When are Wasserstein spaces $CAT(\kappa)$?

Let $$(X,d)$$ be a complete and separable metric space and, for $$1\leq p<\infty$$, let $$(\mathcal{P}_p(X,d),W_p)$$ be the $$p$$-Wasserstein space on $$(X,d)$$. For which $$p$$ and $$(X,d)$$ is $$(\mathcal{P}_p(X,d),W_p)$$ a $$CAT(\kappa)$$ space?

I know that for $$p=2$$ and $$(X,d)$$ a Banach space, $$(\mathcal{P}_2(X,d),W_2)$$ is a Hadamard ($$CAT(0)$$) space; but there must be other cases...

• Your statement "I know that..." might hold ONLY for Hilbert spaces! Dec 5, 2021 at 4:11
• @AntonPetrunin Is it even true for Hilbert spaces? I can't actually see why (or find a reference) Feb 8, 2022 at 12:08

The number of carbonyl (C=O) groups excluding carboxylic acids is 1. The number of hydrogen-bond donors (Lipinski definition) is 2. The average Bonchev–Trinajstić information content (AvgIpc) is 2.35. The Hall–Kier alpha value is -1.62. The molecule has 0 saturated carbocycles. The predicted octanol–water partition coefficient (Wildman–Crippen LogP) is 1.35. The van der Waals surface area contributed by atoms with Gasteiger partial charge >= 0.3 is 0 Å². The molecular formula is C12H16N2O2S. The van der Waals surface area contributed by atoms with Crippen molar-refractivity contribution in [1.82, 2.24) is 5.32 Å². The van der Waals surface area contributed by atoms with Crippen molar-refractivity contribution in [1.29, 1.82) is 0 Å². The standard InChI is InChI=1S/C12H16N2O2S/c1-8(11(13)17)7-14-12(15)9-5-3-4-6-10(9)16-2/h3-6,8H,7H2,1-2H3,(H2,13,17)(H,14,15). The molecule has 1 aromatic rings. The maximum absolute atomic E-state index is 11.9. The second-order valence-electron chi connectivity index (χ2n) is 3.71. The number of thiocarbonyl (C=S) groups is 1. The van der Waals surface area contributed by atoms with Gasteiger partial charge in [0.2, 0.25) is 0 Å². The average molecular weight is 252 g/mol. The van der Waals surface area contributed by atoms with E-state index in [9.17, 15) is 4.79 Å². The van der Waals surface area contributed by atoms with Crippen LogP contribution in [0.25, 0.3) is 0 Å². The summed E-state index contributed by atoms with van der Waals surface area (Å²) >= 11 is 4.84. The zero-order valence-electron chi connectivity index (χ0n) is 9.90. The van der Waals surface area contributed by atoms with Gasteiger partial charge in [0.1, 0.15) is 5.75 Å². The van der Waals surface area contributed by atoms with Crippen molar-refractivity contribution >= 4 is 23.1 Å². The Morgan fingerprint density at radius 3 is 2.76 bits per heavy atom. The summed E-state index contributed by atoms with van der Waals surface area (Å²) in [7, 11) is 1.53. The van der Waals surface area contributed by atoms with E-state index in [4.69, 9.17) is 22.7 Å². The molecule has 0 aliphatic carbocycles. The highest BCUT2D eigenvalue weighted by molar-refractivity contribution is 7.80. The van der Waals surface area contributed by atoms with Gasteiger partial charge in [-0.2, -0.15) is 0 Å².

Note that there is an isometric embedding $$X\to W_p(X)$$, so $$X$$ has to be CAT(κ). Second the space $$W_p(X)$$ contains symmetric $$p$$-product $$S^n(X)=X^{\times n}/S_n$$ so $$p=2$$, or $$X$$ is one a point-space. Now if $$\dim X>1$$, then you get into trouble with extending geodesic thru a $$\delta$$-measure in $$S^2(X)$$, so you get $$\dim X\le1$$.
• I was thinking, is $\mathcal{W}_p(X)$ ever locally $CAT(\kappa)$? Or does something rule that out also? Dec 20, 2021 at 23:42
• $X$ could be one-point space, or $\mathbb{R}$, maybe a tree. Dec 21, 2021 at 7:48